UART on Galaxy S3 and Note 2

Over the next few months (years?) I plan on working on porting several Android-based Exynos 4412-based devices - namely, the Galaxy S3 (of which there are three Exynos4412-based variants), and the Galaxy Note 2 (of which there are two variants). The first step, I figured, was probably to get UART working on the vendor-provided Linux 3.0 kernel: Fortunately, I was not the first person to attempt this, and there are a few guides on constructing a cable suitable for the process.

Note, the UART output is multiplexed over the MicroUSB port by a MAX77693 MUIC, not an FSA9485 as the XDA guide suggests.

So, equipped with the knowledge I needed, I went shopping (yay!). I bought a CP1202 USB-to-UART adapter, and a microUSB cable with a 523kΏ resistor. After a lot of waiting, both pieces finally arrived, and I could get hacking. I tore apart carefully cut the cable - only the microUSB end is of any use.

Making it work

Before soldering, I thought it might be good idea to use some jumper wires (conveniently packaged alongside the UART adapter) to check that my wiring was connect.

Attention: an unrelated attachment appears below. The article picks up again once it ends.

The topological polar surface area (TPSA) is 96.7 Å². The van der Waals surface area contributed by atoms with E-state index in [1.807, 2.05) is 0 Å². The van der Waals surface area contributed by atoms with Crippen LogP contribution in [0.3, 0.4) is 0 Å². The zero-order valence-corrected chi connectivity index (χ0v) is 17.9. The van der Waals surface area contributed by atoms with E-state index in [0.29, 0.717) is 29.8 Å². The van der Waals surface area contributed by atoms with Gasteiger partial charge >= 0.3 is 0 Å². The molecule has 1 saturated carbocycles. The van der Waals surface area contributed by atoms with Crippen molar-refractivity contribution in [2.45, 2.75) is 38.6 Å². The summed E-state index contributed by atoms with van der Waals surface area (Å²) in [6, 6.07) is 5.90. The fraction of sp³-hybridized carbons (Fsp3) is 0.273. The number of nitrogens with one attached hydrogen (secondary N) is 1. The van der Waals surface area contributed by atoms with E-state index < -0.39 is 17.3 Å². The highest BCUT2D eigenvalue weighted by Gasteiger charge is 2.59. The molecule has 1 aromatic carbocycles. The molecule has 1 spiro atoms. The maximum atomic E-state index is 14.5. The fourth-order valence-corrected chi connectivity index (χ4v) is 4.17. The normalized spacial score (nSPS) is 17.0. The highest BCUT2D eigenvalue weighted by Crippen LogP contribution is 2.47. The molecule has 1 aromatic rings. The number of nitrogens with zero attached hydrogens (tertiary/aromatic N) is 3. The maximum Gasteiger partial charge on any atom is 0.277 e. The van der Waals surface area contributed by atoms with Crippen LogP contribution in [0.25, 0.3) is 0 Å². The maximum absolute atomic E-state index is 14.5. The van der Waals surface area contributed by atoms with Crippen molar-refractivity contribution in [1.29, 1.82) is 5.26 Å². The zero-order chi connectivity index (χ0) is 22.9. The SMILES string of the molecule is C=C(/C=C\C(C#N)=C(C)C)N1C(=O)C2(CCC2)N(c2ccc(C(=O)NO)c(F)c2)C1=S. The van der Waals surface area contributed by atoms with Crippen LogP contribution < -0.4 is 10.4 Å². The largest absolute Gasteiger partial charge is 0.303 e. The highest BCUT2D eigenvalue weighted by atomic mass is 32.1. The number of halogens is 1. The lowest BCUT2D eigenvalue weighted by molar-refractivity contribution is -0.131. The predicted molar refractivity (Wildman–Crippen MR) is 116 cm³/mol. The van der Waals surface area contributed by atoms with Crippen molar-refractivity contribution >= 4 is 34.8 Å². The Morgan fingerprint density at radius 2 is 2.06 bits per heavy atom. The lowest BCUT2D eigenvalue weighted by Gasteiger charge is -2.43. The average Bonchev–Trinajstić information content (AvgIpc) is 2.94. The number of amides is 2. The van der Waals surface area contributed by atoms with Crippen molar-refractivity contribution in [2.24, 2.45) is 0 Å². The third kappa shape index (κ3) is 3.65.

This was not a good idea.

It turns out, UART is pretty reliant on having a stable ground connection (who would've thought?). Jumper cables don't make providing such a connection easy. After much fighting with the cables, I managed to get a couple of lines of semi-readable output on the UART console - the trick was to solder the USB cable connectors to the relevant ports on the UART, and to swap the TX and RX cables around.

So, I end up with this:

White GND
Black RXD
Green TXD

Or, in photographic form (I cannibalised some jumpers to ease the soldering process):

uart cable


After successfully soldering the cable, I plugged my hand-crafted UART cable into the computer and launched a serial console (sudo screen /dev/ttyUSB0 115200). Next, I powered off the phone, and plugged it in - success! The phone starts to boot, and I get this on the UART console:

PMIC rev = PASS2(4)
BUCK1OUT(vdd_mif) = 0x06
BUCK3DVS1(vdd_int) = 0x28
[MMC] there are pending interrupts 0x00010000
cardtype: 0x00000007
mmc->card_caps: 0x00000311
mmc->host_caps: 0x00000311
mmc_initialize: mmc->capacity = 30777344

Unfortunately, at this point the UART seems to cut out (outputting ) until about four seconds into the kernel boot sequence. I have no idea why, but this means that dropping into the bootloader shell is not possible for now.

So, I guess the next step is to get a mainline serial console (and more?) working.